Serendipity is a much overlooked factor while travelling, yet it may become the most significant, the one providing the most joy and opening new and unexpected gates to future trips.
People travel away from jobs, homes and troubles seeking new experiences, a different culture that would help them forget – at least for a while – whatever they left behind. Before the trip they go to the nearest bookshop and buy a guide of the desired destination. Many travellers insist in its being the latest one, as if cities could change significantly within a year or two. Actually, if they did change so fast then something dramatic happened there and they probably aren’t a leisure destination anymore.
After buying the book, for days and weeks they sit at home – after having worked the whole day – and plan every second of the desired trip. They have never been there, they ignore the pace of the place and its culture, but they have a plan detailed down to the last second that would allow them to completely ignore their surroundings. The reason for this obtuse behaviour is simple: paying attention to the details would cause unexpected delays. Who could resist that fabulous, but unplanned dish spotted out at a street market? This is unacceptable for the over-planed traveller, time would be lost. Beyond becoming a race between attractions, such a trip probably becomes a source of stress and misses most of its goals.
Is there any alternative? Can a travel model based upon serendipity be implemented without falling into a semantic trap? Planning what cannot be planned; unplanning the planned. The answer is yes, but not everywhere. Some areas are so difficult that they demand careful planning. The Himalayas are a good example of these. Yet, other places have an excellent infrastructure and a comfortable climate during the entire year allowing the perfect serendipity trip: an unplanned one.
Read nothing about Thailand. Take the first plane to Bangkok. Probably you’ll land there around midnight; most international flights to Bangkok land late due to the large distances involved. Exchange some money at the airport and walk into the warm night. Regardless the season, the nights are always warm. A row of taxis waits beyond the bus stop; the drivers stand chatting together next to the first taxi in the row. Approach them. The Thai tones hit your ears without mercy. They’ll begin naming places and prices; their English is difficult to understand at first. They accent the words at unexpected places; the Thai affirmation hum sounds confusing. Yet, without knowing much about the city, you manage reaching the main hotel areas, which are invariably located next to main attractions or main commercial areas. Nearby, the Skytrain is adorned with attractive, curvy letters.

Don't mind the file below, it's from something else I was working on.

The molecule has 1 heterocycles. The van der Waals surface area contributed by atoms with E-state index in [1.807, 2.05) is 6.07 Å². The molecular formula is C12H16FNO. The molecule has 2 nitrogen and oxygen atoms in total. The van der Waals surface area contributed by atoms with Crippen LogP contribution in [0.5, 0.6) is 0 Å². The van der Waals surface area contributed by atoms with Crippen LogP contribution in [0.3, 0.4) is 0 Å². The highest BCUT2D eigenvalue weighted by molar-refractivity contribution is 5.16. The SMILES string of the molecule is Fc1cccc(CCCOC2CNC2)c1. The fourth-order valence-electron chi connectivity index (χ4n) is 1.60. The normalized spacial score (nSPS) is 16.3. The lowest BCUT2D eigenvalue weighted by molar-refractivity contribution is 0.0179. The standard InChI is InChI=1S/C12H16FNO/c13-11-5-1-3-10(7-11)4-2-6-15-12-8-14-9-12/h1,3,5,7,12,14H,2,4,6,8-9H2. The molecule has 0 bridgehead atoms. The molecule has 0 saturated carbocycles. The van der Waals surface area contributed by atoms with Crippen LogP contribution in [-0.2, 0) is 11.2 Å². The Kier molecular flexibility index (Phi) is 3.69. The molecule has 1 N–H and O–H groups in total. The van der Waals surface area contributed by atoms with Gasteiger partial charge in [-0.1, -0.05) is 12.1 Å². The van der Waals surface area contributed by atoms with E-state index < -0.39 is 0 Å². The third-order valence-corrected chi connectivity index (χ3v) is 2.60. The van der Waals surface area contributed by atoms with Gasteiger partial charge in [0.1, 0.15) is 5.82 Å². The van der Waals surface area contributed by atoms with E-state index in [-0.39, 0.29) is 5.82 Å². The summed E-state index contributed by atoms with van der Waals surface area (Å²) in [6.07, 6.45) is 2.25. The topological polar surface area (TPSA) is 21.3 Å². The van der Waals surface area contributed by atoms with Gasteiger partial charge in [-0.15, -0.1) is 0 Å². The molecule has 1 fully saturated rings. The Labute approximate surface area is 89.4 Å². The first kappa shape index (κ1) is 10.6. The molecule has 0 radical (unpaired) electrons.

Well after midnight a room is found. It may not be perfect, but it is comfortable and the air conditioner works. Nothing else really matters since next morning a different hotel can be found. Meanwhile, sleeping is impossible. Excitement builds up. The - until now - unknown place is providing new experiences. The city is not anymore an abstraction in a book. Noises penetrate through the windows. Food smells win a battle against the air conditioner. Would you wait until the morning to begin exploring the city? Who knows? There are no plans. Every minute you didn’t spend planning the trip at home is now a minute of gained freedom.
While passing through the reception a bunch of brochures are picked up randomly. Names of attractions are rapidly memorized, mnemonic tags placed upon names unheard until now. Instead of following a dry list of places, attractions, travel methods and timetables down to the second, you follow your senses.
How can these apparently randomly ordered letters be memorized? It doesn’t matter. Maybe they would be highlighted with a marker on the brochure, or written on the back of a hotel card; regardless the method used, the traveller is following now a track designed by serendipity. A trip more updated than any guide, more alive than any book, as real as any of Marco Polo travels.